The Grand In­terCon­ti­nen­tal Seoul Par­nas is con­ve­niently lo­cated next to the COEX Con­ven­tion and Korea City Air Ter­mi­nal and puts ev­ery­thing an in­ter­na­tional busi­ness trav­eler could need within easy walk­ing dis­tance. The prop­erty was ren­o­vated in 2014 and fea­tures 516 rooms, a grand ball­room that is the largest ho­tel meet­ing space in Korea, and 15 meet­ing rooms.

COEX also hosts desks for na­tional and in­ter­na­tional car­ri­ers where pas­sen­gers and their lug­gage can be checked in be­fore a flight. From there it is easy to take a ded­i­cated air­port bus to In­cheon In­ter­na­tional Air­port about an hour north of the city.

Trav­el­ers can also catch a 45-minute ex­press train ride on the AREX from Seoul Sta­tion to both Ter­mi­nal One and Ter­mi­nal Two at In­cheon for around $7 per per­son. The city runs one, of­ten two, trains an hour for this pur­pose. A reg­u­lar com­muter train is also avail­able which takes around 53 min­utes with ten stops along the way. ni­ties to share its projects, di­rec­tion and sta­tus, and lis­ten to the opin­ions of res­i­dents, vis­i­tors and tourism in­dus­try pro­fes­sion­als,” Rhee ex­plains. To that end, the STO launched a com­mu­ni­ca­tions cam­paign to take it for­ward: “Value tourism, to­gether with Seoul.”

HIGH DE­SIGN

An­other top spot for both cor­po­rate and leisure trav­el­ers is the 123-story Lotte Tower, the tallest tower in Seoul and fifth tallest in the world – sport­ing the world's high­est glass-bot­tomed ob­ser­va­tion deck in a build­ing. In the mid­dle is the Sig­niel Ho­tel, oc­cu­py­ing the 76th through 101st floors. The Lotte-branded prop­erty of­fers 235 rooms in­clud­ing 42 suites. Rooms above the clouds eas­ily de­liver the most dra­matic panora­mas of Seoul from bed to bath.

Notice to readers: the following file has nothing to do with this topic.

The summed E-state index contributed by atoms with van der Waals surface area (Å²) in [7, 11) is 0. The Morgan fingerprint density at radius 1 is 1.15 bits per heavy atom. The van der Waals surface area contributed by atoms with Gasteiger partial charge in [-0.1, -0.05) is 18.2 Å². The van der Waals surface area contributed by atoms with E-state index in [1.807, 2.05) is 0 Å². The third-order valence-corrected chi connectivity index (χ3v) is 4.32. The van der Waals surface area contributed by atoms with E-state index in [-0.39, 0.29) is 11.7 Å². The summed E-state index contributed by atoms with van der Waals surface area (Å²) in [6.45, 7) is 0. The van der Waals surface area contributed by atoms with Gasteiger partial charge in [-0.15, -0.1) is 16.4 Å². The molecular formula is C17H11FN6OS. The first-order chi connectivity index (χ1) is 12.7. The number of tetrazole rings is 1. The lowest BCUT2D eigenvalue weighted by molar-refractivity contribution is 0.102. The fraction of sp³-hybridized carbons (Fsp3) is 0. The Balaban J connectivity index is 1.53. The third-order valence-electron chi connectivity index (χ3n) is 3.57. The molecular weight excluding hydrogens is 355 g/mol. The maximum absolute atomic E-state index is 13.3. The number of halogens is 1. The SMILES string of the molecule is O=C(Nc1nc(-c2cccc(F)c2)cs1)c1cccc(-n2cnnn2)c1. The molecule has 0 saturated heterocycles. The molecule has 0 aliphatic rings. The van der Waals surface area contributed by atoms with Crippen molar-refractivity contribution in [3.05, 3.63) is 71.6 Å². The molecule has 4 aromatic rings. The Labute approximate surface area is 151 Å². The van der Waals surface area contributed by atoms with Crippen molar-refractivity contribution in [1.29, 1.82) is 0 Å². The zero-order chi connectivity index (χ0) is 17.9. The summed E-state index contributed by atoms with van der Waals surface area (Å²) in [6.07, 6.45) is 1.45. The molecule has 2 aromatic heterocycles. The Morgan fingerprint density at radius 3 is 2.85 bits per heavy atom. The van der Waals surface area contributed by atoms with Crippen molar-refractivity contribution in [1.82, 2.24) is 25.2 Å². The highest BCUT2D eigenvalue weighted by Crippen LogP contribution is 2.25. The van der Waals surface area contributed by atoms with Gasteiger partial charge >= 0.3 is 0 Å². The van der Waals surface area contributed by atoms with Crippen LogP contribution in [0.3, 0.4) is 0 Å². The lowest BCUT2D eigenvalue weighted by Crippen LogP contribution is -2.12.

Din­ing is an all-day af­fair in the VIP lounge or a masters ex­pe­ri­ence at Bi­cena, a Miche­lin-starred restau­rant at Sig­niel. A star-wor­thy break­fast buf­fet by French chef Yan­nick Al­léno starts the day in the ho­tel’s spa­cious Stay café.

A visit to Lotte Tower can be com­ple­mented by the plethora of shop­ping and din­ing in the labyrinthine mall at ground level and be­low. How­ever be­cause shop­ping is nei­ther the bar­gain nor the cu­rios­ity that it is in many other Asian cities, brows­ing might be more en­joy­able in Seoul’s

Gal­leries, cloth­ing bou­tiques, even cat and meerkat cafes oc­cupy a col­or­ful con­flu­ence of streets

more art­ful districts, such as Insa-dong, or the de­signer malls to be found at Myeong-dong and Dong­dae­mun

Insa-dong brings sev­eral blocks of Korean tra­di­tional cul­ture and crafts, in­clud­ing han­bok (tra­di­tional cloth­ing), hanji (tra­di­tional pa­per), tra­di­tional teas, pot­tery and folk crafts. The area was once a place of study for artists, es­pe­cially dur­ing the Joseon Dy­nasty (1392-1910). Gal­leries, cloth­ing bou­tiques, even cat and meerkat cafes oc­cupy a col­or­ful con­flu­ence of streets rich in tra­di­tional ar­chi­tec­ture, culi­nary tastes and cre­ative tex­tiles.

Myeong-dong is an­other teem­ing shop­ping dis­trict that snakes through the city’s fi­nan­cial hub. Find depart­ment stores, restau­rants, de­signer shops and bou­tiques – and the oc­ca­sional po­lit­i­cal demon­stra­tion. The Myeong-dong Cathe­dral is an at­trac­tion here but the lux­ury shop­ping to be found be­hind street level kiosks is the big­gest draw.

Dong­dae­mun is a top at­trac­tion for in­ter­na­tional vis­i­tors, if only for the cu­ri­ous pres­ence of the Dong­dae­mun De­sign Plaza (DDP). De­signed by world-renowned ar­chi­tect, Zaha Ha­did, the seven-floor curvi­lin­ear alu­minum sphere is void of straight lines but chock-a-block with pop-up bou­tiques, per­ma­nent artsy no­tion stores, cloth­ing shops and cafes, and a night mar­ket that comes alive be­tween 11 PM and 3 AM.